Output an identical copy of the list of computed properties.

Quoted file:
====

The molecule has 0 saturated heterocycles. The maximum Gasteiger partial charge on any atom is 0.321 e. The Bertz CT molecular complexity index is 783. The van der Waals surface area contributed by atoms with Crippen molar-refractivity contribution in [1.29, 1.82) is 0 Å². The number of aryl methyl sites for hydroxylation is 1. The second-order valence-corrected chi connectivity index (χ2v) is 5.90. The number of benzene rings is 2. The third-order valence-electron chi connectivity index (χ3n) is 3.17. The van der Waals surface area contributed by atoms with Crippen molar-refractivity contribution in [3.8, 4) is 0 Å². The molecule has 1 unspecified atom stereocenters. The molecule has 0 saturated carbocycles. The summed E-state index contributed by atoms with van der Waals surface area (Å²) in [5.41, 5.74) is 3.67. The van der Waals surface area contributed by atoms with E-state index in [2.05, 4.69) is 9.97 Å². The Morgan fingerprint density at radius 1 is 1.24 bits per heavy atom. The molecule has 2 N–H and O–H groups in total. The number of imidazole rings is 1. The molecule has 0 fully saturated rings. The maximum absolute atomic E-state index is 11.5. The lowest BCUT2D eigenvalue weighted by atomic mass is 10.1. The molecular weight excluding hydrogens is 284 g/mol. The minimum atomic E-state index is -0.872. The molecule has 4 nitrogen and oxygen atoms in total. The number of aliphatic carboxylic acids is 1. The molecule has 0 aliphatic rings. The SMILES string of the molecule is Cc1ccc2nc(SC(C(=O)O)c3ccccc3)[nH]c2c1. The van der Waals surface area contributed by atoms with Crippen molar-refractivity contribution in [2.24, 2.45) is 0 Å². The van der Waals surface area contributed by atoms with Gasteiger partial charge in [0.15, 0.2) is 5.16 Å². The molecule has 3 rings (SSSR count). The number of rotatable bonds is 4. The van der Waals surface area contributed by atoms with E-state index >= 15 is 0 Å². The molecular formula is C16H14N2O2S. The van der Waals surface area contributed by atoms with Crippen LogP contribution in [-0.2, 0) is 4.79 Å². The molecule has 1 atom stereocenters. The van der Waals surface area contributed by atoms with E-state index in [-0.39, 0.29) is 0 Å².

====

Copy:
The molecule has 0 saturated heterocycles. The maximum Gasteiger partial charge on any atom is 0.321 e. The Bertz CT molecular complexity index is 783. The van der Waals surface area contributed by atoms with Crippen molar-refractivity contribution in [1.29, 1.82) is 0 Å². The number of aryl methyl sites for hydroxylation is 1. The second-order valence-corrected chi connectivity index (χ2v) is 5.90. The number of benzene rings is 2. The third-order valence-electron chi connectivity index (χ3n) is 3.17. The van der Waals surface area contributed by atoms with Crippen molar-refractivity contribution in [3.8, 4) is 0 Å². The molecule has 1 unspecified atom stereocenters. The molecule has 0 saturated carbocycles. The summed E-state index contributed by atoms with van der Waals surface area (Å²) in [5.41, 5.74) is 3.67. The van der Waals surface area contributed by atoms with E-state index in [2.05, 4.69) is 9.97 Å². The Morgan fingerprint density at radius 1 is 1.24 bits per heavy atom. The molecule has 2 N–H and O–H groups in total. The number of imidazole rings is 1. The molecule has 0 fully saturated rings. The maximum absolute atomic E-state index is 11.5. The lowest BCUT2D eigenvalue weighted by atomic mass is 10.1. The molecular weight excluding hydrogens is 284 g/mol. The minimum atomic E-state index is -0.872. The molecule has 4 nitrogen and oxygen atoms in total. The number of aliphatic carboxylic acids is 1. The molecule has 0 aliphatic rings. The SMILES string of the molecule is Cc1ccc2nc(SC(C(=O)O)c3ccccc3)[nH]c2c1. The van der Waals surface area contributed by atoms with Crippen molar-refractivity contribution in [2.24, 2.45) is 0 Å². The van der Waals surface area contributed by atoms with Gasteiger partial charge in [0.15, 0.2) is 5.16 Å². The molecule has 3 rings (SSSR count). The number of rotatable bonds is 4. The van der Waals surface area contributed by atoms with E-state index >= 15 is 0 Å². The molecular formula is C16H14N2O2S. The van der Waals surface area contributed by atoms with Crippen LogP contribution in [-0.2, 0) is 4.79 Å². The molecule has 1 atom stereocenters. The van der Waals surface area contributed by atoms with E-state index in [-0.39, 0.29) is 0 Å².